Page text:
1921 Tulsa Race Massacre: Looking Back, Looking Ahead

 The 1921 Tulsa Race Massacre: Looking Back, Looking Ahead
Carr Center for Human Rights Policy and the African American Intellectual History Society (AAIHS)
Wednesday, May 19 • 1:00 pm
register here


May 31, 2021 marks the 100th anniversary of the Tulsa Race Massacre, when a violent white mob nearly destroyed the formerly thriving and prosperous African American community in the Greenwood district of Tulsa (also known as Black Wall Street). Over 300 African Americans were killed, and thousands were displaced. Hundreds of homes and businesses burned to the ground. In the decades since this occurred, the massacre was covered up, local officials obstructed the redevelopment of Greenwood, and the local chapter of the KKK became one of the largest in the U.S.

Join the Carr Center for Human Rights Policy and the African American Intellectual History Society (AAIHS), for a conversation with leading policy makers, academics, and researchers on the historical legacy of the Massacre, the effects on current-day policy and organizing debates related to racial justice, and the movement for reparations.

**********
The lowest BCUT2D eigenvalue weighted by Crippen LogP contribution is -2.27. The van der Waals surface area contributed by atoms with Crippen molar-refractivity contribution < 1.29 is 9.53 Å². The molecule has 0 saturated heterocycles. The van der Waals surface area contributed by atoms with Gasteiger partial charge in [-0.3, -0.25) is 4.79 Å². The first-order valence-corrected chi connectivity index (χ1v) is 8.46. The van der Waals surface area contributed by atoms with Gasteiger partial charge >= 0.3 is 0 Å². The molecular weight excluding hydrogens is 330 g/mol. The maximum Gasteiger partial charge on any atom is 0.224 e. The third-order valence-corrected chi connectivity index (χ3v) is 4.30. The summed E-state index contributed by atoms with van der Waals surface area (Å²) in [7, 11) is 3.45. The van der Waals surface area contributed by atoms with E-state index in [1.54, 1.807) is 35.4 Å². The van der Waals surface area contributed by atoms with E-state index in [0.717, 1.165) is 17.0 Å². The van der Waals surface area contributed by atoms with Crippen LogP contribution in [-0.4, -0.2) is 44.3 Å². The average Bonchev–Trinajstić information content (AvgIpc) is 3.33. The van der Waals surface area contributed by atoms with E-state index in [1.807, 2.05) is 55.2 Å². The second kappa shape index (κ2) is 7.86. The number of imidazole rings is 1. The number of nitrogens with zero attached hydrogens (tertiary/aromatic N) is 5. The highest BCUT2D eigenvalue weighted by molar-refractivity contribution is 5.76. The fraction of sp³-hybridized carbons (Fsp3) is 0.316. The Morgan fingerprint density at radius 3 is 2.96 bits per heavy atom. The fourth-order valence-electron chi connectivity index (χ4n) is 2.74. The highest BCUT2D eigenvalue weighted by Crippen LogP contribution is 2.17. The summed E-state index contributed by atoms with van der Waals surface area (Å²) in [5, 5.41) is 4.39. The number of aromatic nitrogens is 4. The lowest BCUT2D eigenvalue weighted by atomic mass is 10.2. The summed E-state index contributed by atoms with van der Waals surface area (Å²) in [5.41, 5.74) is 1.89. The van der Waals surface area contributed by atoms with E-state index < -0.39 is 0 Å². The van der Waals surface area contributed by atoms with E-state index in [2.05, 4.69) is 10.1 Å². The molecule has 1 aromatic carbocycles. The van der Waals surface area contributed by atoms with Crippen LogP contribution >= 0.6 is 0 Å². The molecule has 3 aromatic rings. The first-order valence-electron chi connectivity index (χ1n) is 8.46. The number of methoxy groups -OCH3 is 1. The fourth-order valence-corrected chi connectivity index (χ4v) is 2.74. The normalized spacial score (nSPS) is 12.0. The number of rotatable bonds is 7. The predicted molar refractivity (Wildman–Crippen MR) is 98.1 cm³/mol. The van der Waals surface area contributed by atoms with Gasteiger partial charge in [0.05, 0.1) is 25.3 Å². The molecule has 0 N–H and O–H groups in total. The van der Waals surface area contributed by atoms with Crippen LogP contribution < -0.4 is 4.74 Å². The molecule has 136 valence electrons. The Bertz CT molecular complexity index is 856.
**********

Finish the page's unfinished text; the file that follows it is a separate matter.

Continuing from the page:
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absolute power depends on absolute control over knowledge, which in turn necessitates absolute corruption

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“Politicians, Priests, and psychiatrists often face the same problem: how to find the most rapid and permanent means of changing a man’s belief…The problem of the doctor and his nervously ill patient, and that of the religious leader who sets out to gain and hold new converts, has now become the problem of whole groups of nations, who wish not only to confirm certain political beliefs within their boundaries, but to proselytize the outside world.” – William Sargant “Battle of the Mind”

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